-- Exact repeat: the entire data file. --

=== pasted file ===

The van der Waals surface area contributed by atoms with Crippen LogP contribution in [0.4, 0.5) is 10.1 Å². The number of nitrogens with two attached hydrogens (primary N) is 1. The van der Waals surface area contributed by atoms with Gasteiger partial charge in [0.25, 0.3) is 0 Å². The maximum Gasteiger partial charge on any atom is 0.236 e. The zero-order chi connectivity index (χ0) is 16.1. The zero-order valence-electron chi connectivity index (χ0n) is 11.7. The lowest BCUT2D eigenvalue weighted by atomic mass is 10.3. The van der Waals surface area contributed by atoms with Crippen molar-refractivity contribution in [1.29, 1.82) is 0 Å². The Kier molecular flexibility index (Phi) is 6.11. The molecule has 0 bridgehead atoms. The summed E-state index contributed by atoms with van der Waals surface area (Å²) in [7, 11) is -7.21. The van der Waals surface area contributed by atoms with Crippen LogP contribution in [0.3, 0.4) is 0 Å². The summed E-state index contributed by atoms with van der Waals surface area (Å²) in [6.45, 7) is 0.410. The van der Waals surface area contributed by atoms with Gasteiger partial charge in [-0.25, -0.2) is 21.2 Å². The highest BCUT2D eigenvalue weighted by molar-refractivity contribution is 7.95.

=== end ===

The van der Waals surface area contributed by atoms with Crippen LogP contribution in [0.4, 0.5) is 10.1 Å². The number of nitrogens with two attached hydrogens (primary N) is 1. The van der Waals surface area contributed by atoms with Gasteiger partial charge in [0.25, 0.3) is 0 Å². The maximum Gasteiger partial charge on any atom is 0.236 e. The zero-order chi connectivity index (χ0) is 16.1. The zero-order valence-electron chi connectivity index (χ0n) is 11.7. The lowest BCUT2D eigenvalue weighted by atomic mass is 10.3. The van der Waals surface area contributed by atoms with Crippen molar-refractivity contribution in [1.29, 1.82) is 0 Å². The Kier molecular flexibility index (Phi) is 6.11. The molecule has 0 bridgehead atoms. The summed E-state index contributed by atoms with van der Waals surface area (Å²) in [7, 11) is -7.21. The van der Waals surface area contributed by atoms with Crippen LogP contribution in [0.3, 0.4) is 0 Å². The summed E-state index contributed by atoms with van der Waals surface area (Å²) in [6.45, 7) is 0.410. The van der Waals surface area contributed by atoms with Gasteiger partial charge in [-0.25, -0.2) is 21.2 Å². The highest BCUT2D eigenvalue weighted by molar-refractivity contribution is 7.95.